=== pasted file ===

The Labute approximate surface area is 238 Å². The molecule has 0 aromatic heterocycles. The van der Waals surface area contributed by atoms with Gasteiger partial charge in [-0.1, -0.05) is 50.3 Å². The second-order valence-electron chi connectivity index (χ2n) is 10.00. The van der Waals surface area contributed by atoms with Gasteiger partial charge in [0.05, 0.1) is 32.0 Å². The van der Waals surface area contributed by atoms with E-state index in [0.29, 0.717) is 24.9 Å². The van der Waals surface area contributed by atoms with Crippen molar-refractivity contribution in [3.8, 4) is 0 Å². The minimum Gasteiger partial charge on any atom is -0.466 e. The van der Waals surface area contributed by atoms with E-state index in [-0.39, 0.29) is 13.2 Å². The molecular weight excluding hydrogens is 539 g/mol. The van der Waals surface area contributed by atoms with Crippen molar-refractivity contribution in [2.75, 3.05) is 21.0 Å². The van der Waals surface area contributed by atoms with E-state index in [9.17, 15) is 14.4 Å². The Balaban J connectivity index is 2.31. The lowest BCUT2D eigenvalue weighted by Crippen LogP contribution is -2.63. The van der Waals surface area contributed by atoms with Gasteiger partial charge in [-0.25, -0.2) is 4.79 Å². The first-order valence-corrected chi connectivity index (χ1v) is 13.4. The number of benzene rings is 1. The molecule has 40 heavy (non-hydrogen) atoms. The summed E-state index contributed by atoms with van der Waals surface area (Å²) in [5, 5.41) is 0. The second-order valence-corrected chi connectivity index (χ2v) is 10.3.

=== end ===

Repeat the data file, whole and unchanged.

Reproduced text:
The Labute approximate surface area is 238 Å². The molecule has 0 aromatic heterocycles. The van der Waals surface area contributed by atoms with Gasteiger partial charge in [-0.1, -0.05) is 50.3 Å². The second-order valence-electron chi connectivity index (χ2n) is 10.00. The van der Waals surface area contributed by atoms with Gasteiger partial charge in [0.05, 0.1) is 32.0 Å². The van der Waals surface area contributed by atoms with E-state index in [0.29, 0.717) is 24.9 Å². The van der Waals surface area contributed by atoms with Crippen molar-refractivity contribution in [3.8, 4) is 0 Å². The minimum Gasteiger partial charge on any atom is -0.466 e. The van der Waals surface area contributed by atoms with E-state index in [-0.39, 0.29) is 13.2 Å². The molecular weight excluding hydrogens is 539 g/mol. The van der Waals surface area contributed by atoms with Crippen molar-refractivity contribution in [2.75, 3.05) is 21.0 Å². The van der Waals surface area contributed by atoms with E-state index in [9.17, 15) is 14.4 Å². The Balaban J connectivity index is 2.31. The lowest BCUT2D eigenvalue weighted by Crippen LogP contribution is -2.63. The van der Waals surface area contributed by atoms with Gasteiger partial charge in [-0.25, -0.2) is 4.79 Å². The first-order valence-corrected chi connectivity index (χ1v) is 13.4. The number of benzene rings is 1. The molecule has 40 heavy (non-hydrogen) atoms. The summed E-state index contributed by atoms with van der Waals surface area (Å²) in [5, 5.41) is 0. The second-order valence-corrected chi connectivity index (χ2v) is 10.3.